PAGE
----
Now, as 2010 moves towards its end, massive military exercises (war games) take place around the Korean peninsula and in the Sea of Japan. Are they defensive? Are they provocative? Are we heading towards war?
The governments that came to power in Korea in 2008 and in US and Japan in 2009 turned away from peaceful change. LMB scrapped the cooperation agreement negotiated by his predecessor; Obama continued, and intensified the two wars he inherited (while engaging in pressures and threats, rather than negotiations, that suggested the possibility of a third and even a fourth, in Iran and North Korea); and Japan moves simultaneously towards participation in collective war-rehearsing exercises that are almost certainly unconstitutional, presses for construction of a new base for the Marines in Henoko, and to reinforce the SDF military presence on the outlying islands.
The downward spiral accelerated through this year,, which has been punctuated by three major events: Cheonan in March, Senkaku in September, and Yeonpyeong in November.
In March, the South Korean warship, the Cheonan, sank in waters of the West Sea. A South Korea-led international investigation team blamed North Korea for a deliberate and unprovoked attack. The investigation report was later shown to be full of holes and contradictions, but the US and its allied governments and the international media endorsed it and dismissed North Korean protest. (See JJ Suh etc months ago at FCCJ, or in Japan Focus, and Hankyoreh documentary video.)
In September, a Chinese fishing trawler collided with a Japanese Coastguard vessel in the contested waters off the Senkaku/Diaoyu Islands. The US-led global coalition (and its media), without hesitation or qualification, blamed China for belligerence. Yet, by arresting the ship’s captain the Government of Japan was unilaterally abrogating the 1978 agreement with China’s Deng Xiaoping, and by insisting there was no question of Japan’s incontestable sovereignty (when clearly there is), it was insulting both China and Taiwan.
In November, a North Korean artillery barrage killed four people on South Korea’s Yeonpyeong Island and again South Korea, together with the US and Japan, blamed North Korea for “unprovoked aggression.” Yet this was the third day of huge South Korean war games (70,000 soldiers, 500 warplanes, 90 helicopters, 50 warships) conducted just a few kilometres off North Korean shores, into waters of indeterminate legal status, from an island that South Korea occupies pending a peace treaty settlement, and which it has progressively militarized in breach of the Ceasefire (2/13). Brushing aside NK protests, SK on 23 November fired 3,657 rounds of artillery into these contested waters over four hours, until eventually North Korea did what it had said it would: it retaliated. It was, said Obama, “outrageous,” and to Hillary Clinton “provocative and belligerent behaviour” that “jeopardizes peace and stability in Asia.” Japan too saw it as an outrageous, unprovoked attack. SK’s Defense Minister spoke of reintroducing US nuclear weapons into the peninsula. The nuclear-powered aircraft carrier George Washington sailed into the Yellow Sea, not only immeasurably enhancing the intimidation of North Korea but also provoking China, since its presence in these waters was as if the Chinese Navy had sailed into New York harbour or off the coast of California for war games. The US, Japan, and South Korea refused to return to the Beijing talks. Trilateral exercises (with Korean observers) in Japan’s waters followed in early December, the largest war games the US and Japan had ever conducted (with again the George Washington in pride of place).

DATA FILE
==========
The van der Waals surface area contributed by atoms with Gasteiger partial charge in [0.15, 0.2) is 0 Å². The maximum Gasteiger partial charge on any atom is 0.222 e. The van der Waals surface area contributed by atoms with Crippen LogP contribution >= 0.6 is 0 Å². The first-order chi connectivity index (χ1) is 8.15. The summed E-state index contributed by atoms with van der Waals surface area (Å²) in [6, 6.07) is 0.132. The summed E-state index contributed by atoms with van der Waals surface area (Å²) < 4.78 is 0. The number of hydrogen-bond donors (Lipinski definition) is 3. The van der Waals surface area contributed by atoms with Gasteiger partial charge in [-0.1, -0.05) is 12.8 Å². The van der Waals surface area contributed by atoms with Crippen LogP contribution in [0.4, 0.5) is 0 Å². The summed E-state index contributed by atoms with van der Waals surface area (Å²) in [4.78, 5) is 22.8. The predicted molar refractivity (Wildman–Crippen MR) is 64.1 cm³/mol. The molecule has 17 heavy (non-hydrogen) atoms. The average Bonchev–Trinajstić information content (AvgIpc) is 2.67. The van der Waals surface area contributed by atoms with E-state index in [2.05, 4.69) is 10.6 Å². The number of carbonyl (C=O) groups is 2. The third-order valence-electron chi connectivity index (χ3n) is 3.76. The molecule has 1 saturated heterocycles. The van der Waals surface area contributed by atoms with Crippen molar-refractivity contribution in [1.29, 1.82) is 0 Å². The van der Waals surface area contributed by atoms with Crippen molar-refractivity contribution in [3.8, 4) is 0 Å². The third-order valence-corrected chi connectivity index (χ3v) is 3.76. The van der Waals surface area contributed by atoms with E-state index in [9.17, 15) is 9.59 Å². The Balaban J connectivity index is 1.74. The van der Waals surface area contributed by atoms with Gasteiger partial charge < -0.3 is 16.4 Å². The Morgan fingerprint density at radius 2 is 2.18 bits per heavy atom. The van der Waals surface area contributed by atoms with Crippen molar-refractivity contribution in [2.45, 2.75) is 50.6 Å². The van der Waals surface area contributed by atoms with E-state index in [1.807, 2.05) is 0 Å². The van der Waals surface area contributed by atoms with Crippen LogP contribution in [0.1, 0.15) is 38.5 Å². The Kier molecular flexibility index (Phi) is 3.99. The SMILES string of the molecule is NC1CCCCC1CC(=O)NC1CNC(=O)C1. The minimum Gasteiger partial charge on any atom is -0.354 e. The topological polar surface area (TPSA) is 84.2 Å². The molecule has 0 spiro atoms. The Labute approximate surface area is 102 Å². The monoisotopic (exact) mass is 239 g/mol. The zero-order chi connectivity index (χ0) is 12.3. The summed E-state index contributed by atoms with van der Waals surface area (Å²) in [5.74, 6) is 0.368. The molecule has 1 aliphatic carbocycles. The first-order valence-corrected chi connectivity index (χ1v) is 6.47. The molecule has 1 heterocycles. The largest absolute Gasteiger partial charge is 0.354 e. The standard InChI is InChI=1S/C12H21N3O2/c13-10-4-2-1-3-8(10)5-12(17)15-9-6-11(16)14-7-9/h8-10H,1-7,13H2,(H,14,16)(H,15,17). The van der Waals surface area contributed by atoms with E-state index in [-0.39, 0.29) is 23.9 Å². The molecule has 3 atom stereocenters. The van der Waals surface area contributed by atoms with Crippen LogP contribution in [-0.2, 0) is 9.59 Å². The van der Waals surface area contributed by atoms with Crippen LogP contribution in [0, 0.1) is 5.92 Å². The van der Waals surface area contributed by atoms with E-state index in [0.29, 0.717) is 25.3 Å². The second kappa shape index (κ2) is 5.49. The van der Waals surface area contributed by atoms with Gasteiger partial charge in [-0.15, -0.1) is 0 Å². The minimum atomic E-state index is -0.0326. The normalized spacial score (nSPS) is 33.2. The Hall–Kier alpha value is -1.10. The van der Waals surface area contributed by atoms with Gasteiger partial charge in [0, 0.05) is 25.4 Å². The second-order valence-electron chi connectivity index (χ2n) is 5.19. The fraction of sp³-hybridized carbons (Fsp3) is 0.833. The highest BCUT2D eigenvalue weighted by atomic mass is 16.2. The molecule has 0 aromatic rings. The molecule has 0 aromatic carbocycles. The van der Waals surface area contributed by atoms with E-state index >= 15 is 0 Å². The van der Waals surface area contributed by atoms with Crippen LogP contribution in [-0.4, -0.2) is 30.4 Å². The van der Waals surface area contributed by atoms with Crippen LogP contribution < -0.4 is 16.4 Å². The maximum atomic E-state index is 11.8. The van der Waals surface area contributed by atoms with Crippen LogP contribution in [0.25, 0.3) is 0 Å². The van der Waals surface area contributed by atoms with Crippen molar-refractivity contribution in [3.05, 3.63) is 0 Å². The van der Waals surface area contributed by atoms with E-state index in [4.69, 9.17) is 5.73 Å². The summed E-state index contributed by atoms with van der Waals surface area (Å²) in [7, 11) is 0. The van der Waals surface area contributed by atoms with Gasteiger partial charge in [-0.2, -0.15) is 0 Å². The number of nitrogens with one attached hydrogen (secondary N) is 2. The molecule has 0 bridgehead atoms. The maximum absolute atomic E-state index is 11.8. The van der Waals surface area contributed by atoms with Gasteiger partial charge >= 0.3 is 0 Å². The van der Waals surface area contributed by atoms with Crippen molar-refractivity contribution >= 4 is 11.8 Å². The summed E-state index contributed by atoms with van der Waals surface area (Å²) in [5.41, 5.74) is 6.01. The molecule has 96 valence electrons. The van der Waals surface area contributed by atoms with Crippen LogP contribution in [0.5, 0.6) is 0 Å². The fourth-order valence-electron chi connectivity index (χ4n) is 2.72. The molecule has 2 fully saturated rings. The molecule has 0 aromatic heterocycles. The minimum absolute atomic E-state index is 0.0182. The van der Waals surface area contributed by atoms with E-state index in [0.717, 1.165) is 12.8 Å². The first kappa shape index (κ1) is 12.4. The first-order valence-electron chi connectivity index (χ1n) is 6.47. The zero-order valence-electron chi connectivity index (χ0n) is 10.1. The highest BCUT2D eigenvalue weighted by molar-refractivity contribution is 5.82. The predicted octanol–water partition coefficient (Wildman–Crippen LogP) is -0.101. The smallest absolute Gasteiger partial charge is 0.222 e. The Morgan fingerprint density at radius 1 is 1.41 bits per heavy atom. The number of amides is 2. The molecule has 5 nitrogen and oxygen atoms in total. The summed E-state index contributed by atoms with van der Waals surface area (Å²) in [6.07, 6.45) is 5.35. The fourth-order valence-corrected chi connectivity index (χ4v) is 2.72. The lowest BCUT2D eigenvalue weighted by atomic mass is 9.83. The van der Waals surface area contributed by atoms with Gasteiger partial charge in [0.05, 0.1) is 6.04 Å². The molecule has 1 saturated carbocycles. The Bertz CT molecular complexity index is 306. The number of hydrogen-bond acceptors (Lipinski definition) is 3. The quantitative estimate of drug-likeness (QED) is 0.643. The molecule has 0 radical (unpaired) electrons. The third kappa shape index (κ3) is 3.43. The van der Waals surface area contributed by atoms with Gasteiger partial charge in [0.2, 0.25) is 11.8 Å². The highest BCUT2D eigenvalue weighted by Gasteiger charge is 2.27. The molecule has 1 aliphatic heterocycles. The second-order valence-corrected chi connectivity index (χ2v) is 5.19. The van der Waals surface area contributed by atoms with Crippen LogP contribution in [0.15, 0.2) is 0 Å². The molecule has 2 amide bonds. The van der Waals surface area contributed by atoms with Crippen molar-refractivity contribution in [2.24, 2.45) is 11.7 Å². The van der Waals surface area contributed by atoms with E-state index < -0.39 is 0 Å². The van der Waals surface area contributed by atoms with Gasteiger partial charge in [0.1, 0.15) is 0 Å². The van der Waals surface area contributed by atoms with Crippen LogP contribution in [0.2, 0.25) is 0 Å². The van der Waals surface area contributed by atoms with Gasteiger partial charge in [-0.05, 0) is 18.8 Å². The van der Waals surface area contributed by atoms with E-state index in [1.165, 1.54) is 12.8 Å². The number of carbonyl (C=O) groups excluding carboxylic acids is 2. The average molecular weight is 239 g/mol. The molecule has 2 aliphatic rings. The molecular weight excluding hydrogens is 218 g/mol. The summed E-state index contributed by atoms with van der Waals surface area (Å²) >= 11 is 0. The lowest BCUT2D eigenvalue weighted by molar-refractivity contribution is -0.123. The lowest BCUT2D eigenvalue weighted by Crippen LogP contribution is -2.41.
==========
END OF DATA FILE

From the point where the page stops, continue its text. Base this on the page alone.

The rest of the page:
The frequency of war games steadily rises and one thing we know from history: the more you play, the more likely it is that it ceases to be play.
Korea’s 60 Year War (1950-2010)
The war that began in Korea in June 1950 continues, merely suspended. US nuclear intimidation (Operation Hudson Harbour…) during the war continued after it. It introduced nuclear weapons into South Korea in 1958, and has continued, with only a very few periods excepted, to threaten nuclear attack to this day, 60 years from first intimidating North Korea with them. In that respect, North Korea is truly unique: it has suffered US nuclear threat far longer than any country in history. The world showed no interest so long as North Korea was and is the object of the terror, but outrage when North Korea attempted to counter the threat by the only available means: getting its own deterrent.
Security in Northeast Asia has rested for six decades on nuclear intimidation, with both Japan and South Korea clinging to what they see as their nuclear “umbrella,” but which North Koreans see as a terror weapon brandished against them. North Korea (especially after seeing what happened to Iraq in 2003) was reinforced in its belief that it could have no security without a deterrent.
Especially over the years since the end of the Cold War, it has made many efforts to negotiate a resolution, an end to the war, peace and normalization with the US and Japan, and the lifting of sanctions. It is common in mainstream international discourse to refer to the “North Korea nuclear problem” and talks to “denuclearize North Korea,” leaving the North Korean objectives of peace and normalization to some undefined point that will follow its surrender. But that has always been an unlikely scenario.
Contrary to common understanding, NK has generally stuck to its agreements, while the US (and Japan) side have oscillated wildly, reluctant to enter them and quick to scrap them. To recapitulate, in 1994 the first nuclear crisis was resolved by the Geneva Agreement of 1994, under which NK froze its plutonium programs under IAEA inspection and which saw relations in the late Clinton year warming until the exchange of high level visits took relations to the threshold of normalization. But the clock ran out, and Bush reverted to denunciation of North Korea as Axis of Evil and allegations of a secret uranium enrichment program, scraping the Geneva Agreement.